March 24, 2020
Study uses AI to estimate unexploded bombs from Vietnam War
Researchers have used artificial intelligence to detect Vietnam War-era bomb craters in Cambodia from satellite images—with the hope that it can help find unexploded bombs.
The new method increased true bomb crater detection by more than 160 percent over standard methods.
The model, combined with declassified U.S. military records, suggests that 44 to 50 percent of the bombs in the area studied may remain unexploded.
As of now, attempts to find and safely remove unexploded bombs and landmines—called demining—has not been as effective as needed in Cambodia, said Erin Lin, assistant professor of political science at The Ohio State University.
She cites a recent UN-commissioned report that has criticized the Cambodian national clearance agency for presenting a picture of rapid progress by focusing on areas at minimal or no risk of having unexploded mines. The report urges a shift in focus to more high-danger areas.
"There is a disconnect between services that are desperately needed and where they are applied, partly because we can't accurately target where we need demining the most. That's where our new method may help," Lin said.
Lin co-led the study with Rongjun Qin, assistant professor of civil, environmental and geodetic engineering at Ohio State. The study appears in the journal PLOS One.
The researchers started with a commercial satellite image of a 100-square-kilometer area near the town of Kampong Trabaek in Cambodia. The area was the target of carpet bombing by the U.S. Air Force from May 1970 to August 1973.
Here's why that is important: The researchers know how many bombs were dropped in the area and the general location of where they fell. Craters tell them how many bombs actually exploded and where. They can then determine about how many unexploded bombs are left and the specific areas where they might be found.
The study involved a two-stage process, Lin said. In the first stage, the researchers used algorithms developed to detect meteor craters on the moon and planets. That helped find many potential craters, but it wasn't good enough.
Bombs do create craters similar to (although smaller than) those made by meteors, she said.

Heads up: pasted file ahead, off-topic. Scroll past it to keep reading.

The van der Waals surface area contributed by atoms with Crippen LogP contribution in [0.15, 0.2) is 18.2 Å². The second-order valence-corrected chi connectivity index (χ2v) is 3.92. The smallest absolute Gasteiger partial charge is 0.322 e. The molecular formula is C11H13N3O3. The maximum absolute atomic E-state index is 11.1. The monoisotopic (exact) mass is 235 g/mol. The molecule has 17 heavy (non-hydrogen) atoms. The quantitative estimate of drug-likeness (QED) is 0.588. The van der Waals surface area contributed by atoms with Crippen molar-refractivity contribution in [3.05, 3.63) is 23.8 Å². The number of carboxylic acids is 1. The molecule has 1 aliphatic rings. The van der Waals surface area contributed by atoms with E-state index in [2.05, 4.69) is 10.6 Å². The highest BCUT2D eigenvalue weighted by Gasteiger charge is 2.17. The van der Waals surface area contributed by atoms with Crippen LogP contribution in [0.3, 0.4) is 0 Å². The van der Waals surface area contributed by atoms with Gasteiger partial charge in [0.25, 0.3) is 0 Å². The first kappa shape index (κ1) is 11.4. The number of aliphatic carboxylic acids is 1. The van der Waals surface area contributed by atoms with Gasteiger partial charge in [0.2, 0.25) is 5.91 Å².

"But over the decades there's going to be grass and shrubs growing over them, there's going to be erosion, and all that is going to change the shape and appearance of the craters," Lin explained.
The second stage of the process builds on the intricacies of how bomb and meteor craters are different. The computer algorithms developed by the researchers consider the novel features of bomb craters, including their shapes, colors, textures and sizes.
After the machine "learned" how to detect true bomb craters, one of the researchers checked the computer's work. The human coder found 177 true bomb craters.
The first stage of the researcher's model identified 89 percent of the true craters (157 of 177), but also identified 1,142 false positives—crater-like features not caused by bombs.
The second stage eliminated 96 percent of the false positives, while losing only five of the real bomb craters. So its accuracy rate was about 86 percent, identifying 152 of 177 craters.
This proposed method increased true bomb detection by more than 160 percent, Lin said.
The researchers also had access to declassified military data indicating that 3,205 general purpose bombs—known as carpet bombs—were dropped in the area analyzed for this study.
This information, combined with demining reports and the results of the study, suggests that anywhere from 1,405 to 1,618 unexploded carpet bombs are still unaccounted for in the area. That's about 44 to 50 percent of the bombs dropped there, Lin said.
Much of the land covered in this study is agricultural, meaning that local farmers are at risk of encountering an unexploded bomb, she said. The danger is not hypothetical.
In the six decades following the bombing of Cambodia, more than 64,000 people have been killed or injured by unexploded bombs. Today, the injury count averages one person every week.
"The process of demining is expensive and time-intensive, but our model can help identify the most vulnerable areas that should be demined first," Lin said.